Before you read this, it might be useful to read post 16.7.
The most common way to measure angles is to divide a complete revolution (for example, of a wheel) into 360 degrees, usually written as 360o. Then a right-angle is a quarter of a revolution, 360o/4 = 90o.
Another way is to divide a complete revolution by 2π radians, often written as 2π rad; 2π is the number of times that the radius of a circle fits into its circumference. So, as well as being 90o, a right-angle is also 2π/4 = π/2 rad. Because the radius is a straight line and the circumference is a circle, we have to bend the radius to make it fit. As a result, 2π is not a whole number; another way of saying this is that it is not an integer. Also, π is an irrational number – it can’t be written as one integer divided by another. The numbers 3 (= 3/1) and 1.5 (= 3/2) are rational numbers but π isn’t. So, if you have been taught that π = 22/7, this isn’t true. But 22/7 = 3.143 is a reasonable approximation to the value of π.
We can calculate a better value for π from the series
π = 3 + 4/(2 ×3 ×4) – 4/(4 × 5 ×6) + 4/(6 ×7 ×8) – 4/(8 ×9 ×10) + …
= 3 + (4/24) – (4/120) + (4/336) – (4/720) + …
This series goes on for ever – it’s an infinite series. But each term is smaller than the one before. So if we add a lot of terms, the later ones have a progressively smaller effect on the result. A series like this is called a convergent series. As a result, we can use this series to calculate π with the precision (see post 16.7) that we require.
|Term number||Term value||Cumulative sum|
The table above shows the values of the first 30 terms of the series, together with their cumulative sums. What is a cumulative sum? For the fifth term, the cumulative sum is the sum of the first five terms; for the ninth term, the cumulative sum is the sum of the first nine terms. And so on.
If we want the value of π that is precise to within 2 decimal places, we can we can see that the series has converged to a value of 3.14 by the sixth term. If we want the value of π that is precise to within 3 decimal places, we can we can see that the series has converged to a value of 3.142 by the 15th term. If we want the value of π that is precise to within 4 decimal places, we can we can see that the series has converged to a value of 3.1416 by the 19th term. If the reasoning behind this is not clear, see post 16.7.
How can we convert between the two methods for measuring angles? If an angle has a value of θ rad, it represents θ/2π of a revolution. If the same angle has a value of β degrees, it also represents β/360 of a revolution. So θ/2π = β/360; multiplying both sides of this equation by 2 gives θ/π = β/360. Since we can calculate a value for π we can convert an angles measured by one method to angles measured by the other method.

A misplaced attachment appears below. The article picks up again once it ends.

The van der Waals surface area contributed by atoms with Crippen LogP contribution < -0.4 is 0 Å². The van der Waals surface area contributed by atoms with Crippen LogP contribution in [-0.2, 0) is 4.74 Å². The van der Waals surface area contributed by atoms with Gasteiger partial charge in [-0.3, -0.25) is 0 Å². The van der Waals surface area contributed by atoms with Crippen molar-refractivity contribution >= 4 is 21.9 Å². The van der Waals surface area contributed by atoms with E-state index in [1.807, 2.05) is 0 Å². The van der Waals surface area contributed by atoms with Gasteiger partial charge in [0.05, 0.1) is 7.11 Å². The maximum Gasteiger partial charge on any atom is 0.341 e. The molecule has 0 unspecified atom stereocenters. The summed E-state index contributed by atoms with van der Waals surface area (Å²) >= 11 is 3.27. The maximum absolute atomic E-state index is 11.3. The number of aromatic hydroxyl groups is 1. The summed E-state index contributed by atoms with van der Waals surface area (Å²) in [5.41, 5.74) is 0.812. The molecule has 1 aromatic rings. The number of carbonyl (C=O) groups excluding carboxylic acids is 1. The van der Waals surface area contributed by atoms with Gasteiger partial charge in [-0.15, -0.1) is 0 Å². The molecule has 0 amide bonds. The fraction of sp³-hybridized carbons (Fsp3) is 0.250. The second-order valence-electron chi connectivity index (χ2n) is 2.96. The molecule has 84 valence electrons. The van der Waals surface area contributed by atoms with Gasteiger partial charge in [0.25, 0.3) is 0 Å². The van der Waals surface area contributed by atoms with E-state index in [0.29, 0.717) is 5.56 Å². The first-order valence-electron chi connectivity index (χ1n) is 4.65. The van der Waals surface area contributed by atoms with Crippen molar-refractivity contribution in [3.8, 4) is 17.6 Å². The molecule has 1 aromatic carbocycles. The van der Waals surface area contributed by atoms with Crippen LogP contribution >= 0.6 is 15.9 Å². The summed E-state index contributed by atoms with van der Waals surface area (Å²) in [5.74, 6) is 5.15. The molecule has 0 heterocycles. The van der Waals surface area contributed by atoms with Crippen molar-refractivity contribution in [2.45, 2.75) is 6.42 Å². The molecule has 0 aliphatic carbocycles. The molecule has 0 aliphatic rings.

Now let’s think about a point P moving around a circular path. After an interval of time, it has moved from P to P’. If O is the centre of the circular path, we can denote the angle swept out by OP by θ. Conventionally a positive value of θ denotes an anti-clockwise movement of P to P’; a negative value denotes a clockwise movement. This convention is consistent with the definition of positive and negative torques (post 17.10); a positive torque induces a change in angle in the positive direction and a negative torque induces a change of angle in the negative direction.
What is the length of the curved line joining P to P’? From the picture, you can see that it is part of the circumference of the circle (called an arc of the circle) and its length is greater than the length of the straight line between the two points. If P did a complete revolution, of a circle of radius r, the length of its path would be 2πr, the circumference of the circle (from the definition of π- see above). But in moving to P’, P has moved only a fraction (θ/2π) of the way round. So the length of the arc is 2πr × (θ/2π) = rθ.
Remember how distance (a scalar quantity) was related to displacement (a vector quantity) – see post 17.4). We can also define a vector, θ, called angular displacement, where θ is the modulus of θ (see post 17.2). The direction of θ is defined to be the axis about which P rotates in an anti-clockwise direction – so it passes through O. It also points towards you – out of the plane of the picture. You can find this direction by sticking the thumb of your right hand up and curling your fingers in the direction in which P moves; your thumb then points in the direction of the vector θ. This is exactly the same idea that we used to find the direction for T, the vector definition of torque (see post 17.10).
So, there are two different ways of measuring angles and we can use the concept of angle to define a vector quantity called angular displacement. Angular displacement has the same relationship to angle as displacement has to distance.